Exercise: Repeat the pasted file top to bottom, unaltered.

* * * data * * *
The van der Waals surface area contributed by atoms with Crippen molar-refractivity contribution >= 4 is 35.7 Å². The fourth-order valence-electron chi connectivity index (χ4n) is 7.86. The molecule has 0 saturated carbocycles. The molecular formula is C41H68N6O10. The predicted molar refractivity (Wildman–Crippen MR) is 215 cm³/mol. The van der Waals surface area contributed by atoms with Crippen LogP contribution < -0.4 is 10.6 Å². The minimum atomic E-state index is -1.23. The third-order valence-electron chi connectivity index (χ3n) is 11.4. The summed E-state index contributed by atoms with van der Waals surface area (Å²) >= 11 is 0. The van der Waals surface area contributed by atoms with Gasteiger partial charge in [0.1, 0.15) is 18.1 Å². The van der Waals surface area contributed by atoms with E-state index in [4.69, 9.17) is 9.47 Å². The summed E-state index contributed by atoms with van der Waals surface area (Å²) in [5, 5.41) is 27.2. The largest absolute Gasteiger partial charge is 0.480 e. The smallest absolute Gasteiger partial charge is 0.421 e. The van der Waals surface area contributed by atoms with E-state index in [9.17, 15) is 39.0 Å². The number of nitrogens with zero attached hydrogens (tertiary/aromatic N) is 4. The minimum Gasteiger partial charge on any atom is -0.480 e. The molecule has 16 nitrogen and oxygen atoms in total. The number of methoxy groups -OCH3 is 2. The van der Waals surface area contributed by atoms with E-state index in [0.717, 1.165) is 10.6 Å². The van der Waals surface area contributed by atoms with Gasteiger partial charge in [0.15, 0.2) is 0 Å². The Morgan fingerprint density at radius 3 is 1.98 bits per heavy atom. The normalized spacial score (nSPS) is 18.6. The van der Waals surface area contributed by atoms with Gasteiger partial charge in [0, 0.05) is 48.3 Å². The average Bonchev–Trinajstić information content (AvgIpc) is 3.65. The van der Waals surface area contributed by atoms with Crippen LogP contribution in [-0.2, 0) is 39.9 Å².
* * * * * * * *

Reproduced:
The van der Waals surface area contributed by atoms with Crippen molar-refractivity contribution >= 4 is 35.7 Å². The fourth-order valence-electron chi connectivity index (χ4n) is 7.86. The molecule has 0 saturated carbocycles. The molecular formula is C41H68N6O10. The predicted molar refractivity (Wildman–Crippen MR) is 215 cm³/mol. The van der Waals surface area contributed by atoms with Crippen LogP contribution < -0.4 is 10.6 Å². The minimum atomic E-state index is -1.23. The third-order valence-electron chi connectivity index (χ3n) is 11.4. The summed E-state index contributed by atoms with van der Waals surface area (Å²) >= 11 is 0. The van der Waals surface area contributed by atoms with Gasteiger partial charge in [0.1, 0.15) is 18.1 Å². The van der Waals surface area contributed by atoms with E-state index in [4.69, 9.17) is 9.47 Å². The summed E-state index contributed by atoms with van der Waals surface area (Å²) in [5, 5.41) is 27.2. The largest absolute Gasteiger partial charge is 0.480 e. The smallest absolute Gasteiger partial charge is 0.421 e. The van der Waals surface area contributed by atoms with E-state index in [9.17, 15) is 39.0 Å². The number of nitrogens with zero attached hydrogens (tertiary/aromatic N) is 4. The minimum Gasteiger partial charge on any atom is -0.480 e. The molecule has 16 nitrogen and oxygen atoms in total. The number of methoxy groups -OCH3 is 2. The van der Waals surface area contributed by atoms with E-state index in [0.717, 1.165) is 10.6 Å². The van der Waals surface area contributed by atoms with Gasteiger partial charge in [0.15, 0.2) is 0 Å². The Morgan fingerprint density at radius 3 is 1.98 bits per heavy atom. The normalized spacial score (nSPS) is 18.6. The van der Waals surface area contributed by atoms with Gasteiger partial charge in [0, 0.05) is 48.3 Å². The average Bonchev–Trinajstić information content (AvgIpc) is 3.65. The van der Waals surface area contributed by atoms with Crippen LogP contribution in [-0.2, 0) is 39.9 Å².